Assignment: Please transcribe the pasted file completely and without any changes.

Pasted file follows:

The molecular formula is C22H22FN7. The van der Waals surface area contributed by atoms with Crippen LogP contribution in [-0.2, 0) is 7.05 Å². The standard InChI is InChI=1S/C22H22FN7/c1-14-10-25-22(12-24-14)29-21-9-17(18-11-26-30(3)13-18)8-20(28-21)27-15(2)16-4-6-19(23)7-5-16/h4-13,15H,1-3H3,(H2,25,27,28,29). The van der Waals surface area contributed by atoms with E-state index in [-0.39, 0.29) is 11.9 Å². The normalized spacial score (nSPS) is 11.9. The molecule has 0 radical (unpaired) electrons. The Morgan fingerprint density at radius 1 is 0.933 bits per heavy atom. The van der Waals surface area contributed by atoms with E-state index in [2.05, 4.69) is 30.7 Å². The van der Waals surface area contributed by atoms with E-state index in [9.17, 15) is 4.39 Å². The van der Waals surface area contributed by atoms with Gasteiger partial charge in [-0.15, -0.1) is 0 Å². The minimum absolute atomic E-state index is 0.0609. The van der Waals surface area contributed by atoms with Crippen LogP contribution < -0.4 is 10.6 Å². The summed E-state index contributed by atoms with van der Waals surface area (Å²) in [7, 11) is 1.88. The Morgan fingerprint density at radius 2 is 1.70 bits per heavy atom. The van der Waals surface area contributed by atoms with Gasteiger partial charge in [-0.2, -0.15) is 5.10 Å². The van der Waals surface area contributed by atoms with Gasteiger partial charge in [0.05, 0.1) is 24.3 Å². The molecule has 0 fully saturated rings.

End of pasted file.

The molecular formula is C22H22FN7. The van der Waals surface area contributed by atoms with Crippen LogP contribution in [-0.2, 0) is 7.05 Å². The standard InChI is InChI=1S/C22H22FN7/c1-14-10-25-22(12-24-14)29-21-9-17(18-11-26-30(3)13-18)8-20(28-21)27-15(2)16-4-6-19(23)7-5-16/h4-13,15H,1-3H3,(H2,25,27,28,29). The van der Waals surface area contributed by atoms with E-state index in [-0.39, 0.29) is 11.9 Å². The normalized spacial score (nSPS) is 11.9. The molecule has 0 radical (unpaired) electrons. The Morgan fingerprint density at radius 1 is 0.933 bits per heavy atom. The van der Waals surface area contributed by atoms with E-state index in [2.05, 4.69) is 30.7 Å². The van der Waals surface area contributed by atoms with E-state index in [9.17, 15) is 4.39 Å². The van der Waals surface area contributed by atoms with Gasteiger partial charge in [-0.15, -0.1) is 0 Å². The minimum absolute atomic E-state index is 0.0609. The van der Waals surface area contributed by atoms with Crippen LogP contribution < -0.4 is 10.6 Å². The summed E-state index contributed by atoms with van der Waals surface area (Å²) in [7, 11) is 1.88. The Morgan fingerprint density at radius 2 is 1.70 bits per heavy atom. The van der Waals surface area contributed by atoms with Gasteiger partial charge in [-0.2, -0.15) is 5.10 Å². The van der Waals surface area contributed by atoms with Gasteiger partial charge in [0.05, 0.1) is 24.3 Å². The molecule has 0 fully saturated rings.